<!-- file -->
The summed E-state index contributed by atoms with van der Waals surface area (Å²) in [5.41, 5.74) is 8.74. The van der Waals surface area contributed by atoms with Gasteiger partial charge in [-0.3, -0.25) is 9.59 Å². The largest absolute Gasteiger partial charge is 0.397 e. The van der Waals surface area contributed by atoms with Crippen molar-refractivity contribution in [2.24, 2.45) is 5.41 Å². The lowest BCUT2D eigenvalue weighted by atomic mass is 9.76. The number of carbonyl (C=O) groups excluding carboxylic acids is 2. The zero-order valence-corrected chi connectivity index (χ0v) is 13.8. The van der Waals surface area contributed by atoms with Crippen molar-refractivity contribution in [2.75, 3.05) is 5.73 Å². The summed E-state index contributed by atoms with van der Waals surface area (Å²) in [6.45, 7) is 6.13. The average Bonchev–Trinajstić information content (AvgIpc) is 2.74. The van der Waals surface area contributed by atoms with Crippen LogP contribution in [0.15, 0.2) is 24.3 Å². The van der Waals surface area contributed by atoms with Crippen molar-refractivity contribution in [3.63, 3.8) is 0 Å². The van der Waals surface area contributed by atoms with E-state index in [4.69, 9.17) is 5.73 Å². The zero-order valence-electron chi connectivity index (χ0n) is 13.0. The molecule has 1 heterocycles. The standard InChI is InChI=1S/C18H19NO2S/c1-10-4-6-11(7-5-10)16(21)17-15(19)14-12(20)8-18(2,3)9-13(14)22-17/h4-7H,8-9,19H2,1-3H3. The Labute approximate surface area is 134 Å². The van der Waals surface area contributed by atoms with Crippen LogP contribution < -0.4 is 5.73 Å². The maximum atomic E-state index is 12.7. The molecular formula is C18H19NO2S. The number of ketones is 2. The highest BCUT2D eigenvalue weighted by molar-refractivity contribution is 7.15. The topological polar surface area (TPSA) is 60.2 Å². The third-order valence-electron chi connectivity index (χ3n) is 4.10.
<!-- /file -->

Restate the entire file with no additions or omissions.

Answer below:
The summed E-state index contributed by atoms with van der Waals surface area (Å²) in [5.41, 5.74) is 8.74. The van der Waals surface area contributed by atoms with Gasteiger partial charge in [-0.3, -0.25) is 9.59 Å². The largest absolute Gasteiger partial charge is 0.397 e. The van der Waals surface area contributed by atoms with Crippen molar-refractivity contribution in [2.24, 2.45) is 5.41 Å². The lowest BCUT2D eigenvalue weighted by atomic mass is 9.76. The number of carbonyl (C=O) groups excluding carboxylic acids is 2. The zero-order valence-corrected chi connectivity index (χ0v) is 13.8. The van der Waals surface area contributed by atoms with Crippen molar-refractivity contribution in [2.75, 3.05) is 5.73 Å². The summed E-state index contributed by atoms with van der Waals surface area (Å²) in [6.45, 7) is 6.13. The average Bonchev–Trinajstić information content (AvgIpc) is 2.74. The van der Waals surface area contributed by atoms with Crippen LogP contribution in [0.15, 0.2) is 24.3 Å². The van der Waals surface area contributed by atoms with Crippen molar-refractivity contribution in [3.63, 3.8) is 0 Å². The van der Waals surface area contributed by atoms with E-state index in [4.69, 9.17) is 5.73 Å². The zero-order valence-electron chi connectivity index (χ0n) is 13.0. The molecule has 1 heterocycles. The standard InChI is InChI=1S/C18H19NO2S/c1-10-4-6-11(7-5-10)16(21)17-15(19)14-12(20)8-18(2,3)9-13(14)22-17/h4-7H,8-9,19H2,1-3H3. The Labute approximate surface area is 134 Å². The van der Waals surface area contributed by atoms with Crippen LogP contribution < -0.4 is 5.73 Å². The maximum atomic E-state index is 12.7. The molecular formula is C18H19NO2S. The number of ketones is 2. The highest BCUT2D eigenvalue weighted by molar-refractivity contribution is 7.15. The topological polar surface area (TPSA) is 60.2 Å². The third-order valence-electron chi connectivity index (χ3n) is 4.10.